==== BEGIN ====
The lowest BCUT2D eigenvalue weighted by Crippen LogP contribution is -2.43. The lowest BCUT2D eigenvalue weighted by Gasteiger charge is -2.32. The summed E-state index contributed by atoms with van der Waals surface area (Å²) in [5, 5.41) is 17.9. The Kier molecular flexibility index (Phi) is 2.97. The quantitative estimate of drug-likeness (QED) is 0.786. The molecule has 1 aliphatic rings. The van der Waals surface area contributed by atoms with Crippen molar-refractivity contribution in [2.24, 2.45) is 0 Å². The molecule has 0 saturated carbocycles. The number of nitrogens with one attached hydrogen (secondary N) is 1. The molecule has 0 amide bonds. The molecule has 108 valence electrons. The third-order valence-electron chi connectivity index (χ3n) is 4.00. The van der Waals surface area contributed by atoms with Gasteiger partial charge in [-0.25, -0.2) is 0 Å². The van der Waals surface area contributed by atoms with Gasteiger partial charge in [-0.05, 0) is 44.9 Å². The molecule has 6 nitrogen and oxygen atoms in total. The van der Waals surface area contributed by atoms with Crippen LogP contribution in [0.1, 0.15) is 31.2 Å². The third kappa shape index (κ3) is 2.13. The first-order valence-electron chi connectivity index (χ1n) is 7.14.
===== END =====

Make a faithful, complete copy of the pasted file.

The lowest BCUT2D eigenvalue weighted by Crippen LogP contribution is -2.43. The lowest BCUT2D eigenvalue weighted by Gasteiger charge is -2.32. The summed E-state index contributed by atoms with van der Waals surface area (Å²) in [5, 5.41) is 17.9. The Kier molecular flexibility index (Phi) is 2.97. The quantitative estimate of drug-likeness (QED) is 0.786. The molecule has 1 aliphatic rings. The van der Waals surface area contributed by atoms with Crippen molar-refractivity contribution in [2.24, 2.45) is 0 Å². The molecule has 0 saturated carbocycles. The number of nitrogens with one attached hydrogen (secondary N) is 1. The molecule has 0 amide bonds. The molecule has 108 valence electrons. The third-order valence-electron chi connectivity index (χ3n) is 4.00. The van der Waals surface area contributed by atoms with Gasteiger partial charge in [-0.25, -0.2) is 0 Å². The van der Waals surface area contributed by atoms with Gasteiger partial charge in [-0.05, 0) is 44.9 Å². The molecule has 6 nitrogen and oxygen atoms in total. The van der Waals surface area contributed by atoms with Crippen LogP contribution in [0.1, 0.15) is 31.2 Å². The third kappa shape index (κ3) is 2.13. The first-order valence-electron chi connectivity index (χ1n) is 7.14.